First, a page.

Does your credit union need a strategic lifestyle change?

My family is from the region of the country known as the Mid-South, which includes portions of Arkansas, Kentucky, Mississippi and Tennessee and is distinguished mostly by its food in addition to its agriculture.  Pork barbeque, biscuits and gravy, and fried catfish are common menu favorites in the home and in local restaurants.  These are the types of food that I was raised on, and continue to be tempted to eat — when the opportunity arises.  However, I am well aware that a consistent diet containing high fat, fried foods is not healthy.

My dad suffered his first heart attack the year I graduated from high school.  The doctors told him at that time that the best way to prevent a future attack would be to change his lifestyle.  Now, at 67, he is relatively healthy and lean having fully adopted the life style change that supports a long life.

Why do we decide to get fit and improve our health?  There are a number of potential reasons: the doctor has told us we need to for health reasons; a New Year’s resolution or special event; we have determined that we want to strive to live a longer, healthy life.

What does this have to do with credit unions?  Credit unions must also undergo a strategic lifestyle change to remain competitive in a changing financial services industry.  The question is why will we make the change?  Will we change under the threat of regulators, to obtain a temporary goal, or because we want to create sustainable growth?

If food is the fuel that drives the body, data is the fuel that feeds good decision making.  Quality data equals better decisions.  Therefore, the first step in a strategic lifestyle change for a credit union is to focus on data, not as an afterthought, but as forethought.  Credit unions need to have a data strategy that includes data collection, data storage, and analytics.  Further, credit unions should create a data team that includes IT, credit, marketing and operations personnel.  Finally, just like a physical lifestyle change, you have to understand that results happen over a longer period of time.  Therefore it is important to be patient, knowing that the work you invest in today will payoff in the future, even if you don’t see the value immediately.  You should begin with the following strategic fitness plan.

Acquire Good Data

Businesses spend billions of dollars each year to acquire data to help them make better decisions.  The good news is that you already have data coming to you via member applications and transaction records.  But, you need to decide what data is valuable and what is not and make sure that it is being acquired in a way that it can be “digested” easily.  For example, make sure that those who are entering data are doing so accurately.  One credit union reported that when they studied their data, there were multiple spellings of the same city.  This needs to be prevented through training and system configuration.  Often, those entering the data are not aware of its significance at the time.  Good education can ensure that data is handled properly.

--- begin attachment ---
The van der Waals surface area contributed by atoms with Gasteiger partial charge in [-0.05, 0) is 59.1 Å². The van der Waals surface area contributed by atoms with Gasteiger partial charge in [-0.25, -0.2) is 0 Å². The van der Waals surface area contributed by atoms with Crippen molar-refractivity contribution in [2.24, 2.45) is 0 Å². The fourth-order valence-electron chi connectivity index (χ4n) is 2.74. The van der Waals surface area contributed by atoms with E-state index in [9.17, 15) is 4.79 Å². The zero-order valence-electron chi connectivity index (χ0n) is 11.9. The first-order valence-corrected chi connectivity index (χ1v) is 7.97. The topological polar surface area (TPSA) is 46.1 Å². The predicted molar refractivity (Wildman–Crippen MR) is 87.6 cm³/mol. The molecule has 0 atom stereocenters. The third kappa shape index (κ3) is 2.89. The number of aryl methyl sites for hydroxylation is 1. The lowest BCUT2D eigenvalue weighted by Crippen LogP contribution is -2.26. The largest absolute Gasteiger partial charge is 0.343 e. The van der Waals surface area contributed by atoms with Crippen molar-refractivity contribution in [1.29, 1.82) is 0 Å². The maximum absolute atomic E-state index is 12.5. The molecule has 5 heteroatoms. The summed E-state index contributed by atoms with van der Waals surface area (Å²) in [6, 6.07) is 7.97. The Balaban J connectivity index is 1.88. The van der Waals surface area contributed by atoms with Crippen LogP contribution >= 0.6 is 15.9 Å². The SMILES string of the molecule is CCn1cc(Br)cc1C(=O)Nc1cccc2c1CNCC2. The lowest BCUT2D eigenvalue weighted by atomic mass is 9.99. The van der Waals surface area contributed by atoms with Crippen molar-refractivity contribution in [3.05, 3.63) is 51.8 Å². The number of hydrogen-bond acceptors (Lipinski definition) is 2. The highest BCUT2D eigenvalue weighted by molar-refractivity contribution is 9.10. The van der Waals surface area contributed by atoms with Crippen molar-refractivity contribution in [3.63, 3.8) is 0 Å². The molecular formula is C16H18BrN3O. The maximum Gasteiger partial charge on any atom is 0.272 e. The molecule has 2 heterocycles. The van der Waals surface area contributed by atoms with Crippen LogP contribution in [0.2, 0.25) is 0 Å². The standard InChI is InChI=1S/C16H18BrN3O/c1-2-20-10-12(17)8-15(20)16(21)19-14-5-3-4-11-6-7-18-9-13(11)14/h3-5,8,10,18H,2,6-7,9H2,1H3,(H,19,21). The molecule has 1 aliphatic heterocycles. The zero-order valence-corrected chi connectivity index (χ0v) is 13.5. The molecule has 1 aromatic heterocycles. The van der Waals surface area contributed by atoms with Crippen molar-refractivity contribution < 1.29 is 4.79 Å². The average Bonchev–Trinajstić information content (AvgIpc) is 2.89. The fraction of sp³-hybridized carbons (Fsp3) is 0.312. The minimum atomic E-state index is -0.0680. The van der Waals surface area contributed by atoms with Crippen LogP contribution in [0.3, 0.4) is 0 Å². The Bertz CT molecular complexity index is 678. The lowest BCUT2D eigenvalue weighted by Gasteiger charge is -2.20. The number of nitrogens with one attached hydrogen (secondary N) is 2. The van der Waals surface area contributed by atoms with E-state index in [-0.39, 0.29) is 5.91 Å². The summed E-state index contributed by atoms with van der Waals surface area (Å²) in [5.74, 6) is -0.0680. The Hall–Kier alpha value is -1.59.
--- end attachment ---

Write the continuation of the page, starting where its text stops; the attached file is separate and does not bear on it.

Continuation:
Manage and Process Data with Good Technology

My wife and I both run.  The difference is that she runs races (half marathons so far) and I run for fitness.  I’d rather not have to run; she runs for fun.  Because of that difference, we have different perspectives on the level of investment we need to make.  My running shoes probably cost $39.95; she has several pairs for different purposes that cost hundreds of dollars.  She tells me that I could run farther with less pain if I had better shoes.  Data management will be easier to employ in your credit union if you have the right tools.  But again, it requires long-term commitment.

Many of the credit unions I encounter today are trying to manage data with off-the-shelf software or even core technology.  These are the wrong “shoes” for a long-term, sustainable solution.

Execute Regularly

Like exercise, data management and analytics cannot be a once a year activity.  You may see some immediate results, but they will not be long lasting.  Part of this new lifestyle is committing to the process of data collection and analytics where the biggest benefits are experienced later, down the road, most likely in the next generation of loans and accounts as better decisions are made during the acquisition process.

Enjoy the Benefits

At the end of the day, what we want is the ability to make better decisions more efficiently.  The result of analytics, based on good data, is that you will be confident about your decisions and you will be able to make them faster.

Michael Cochrum

Michael Cochrum

Michael has worked in the consumer lending industry since 1989. In 1999, he joined the credit union industry, working for the Texas Credit Union League’s credit union. Mr. Cochrum ... Web: Details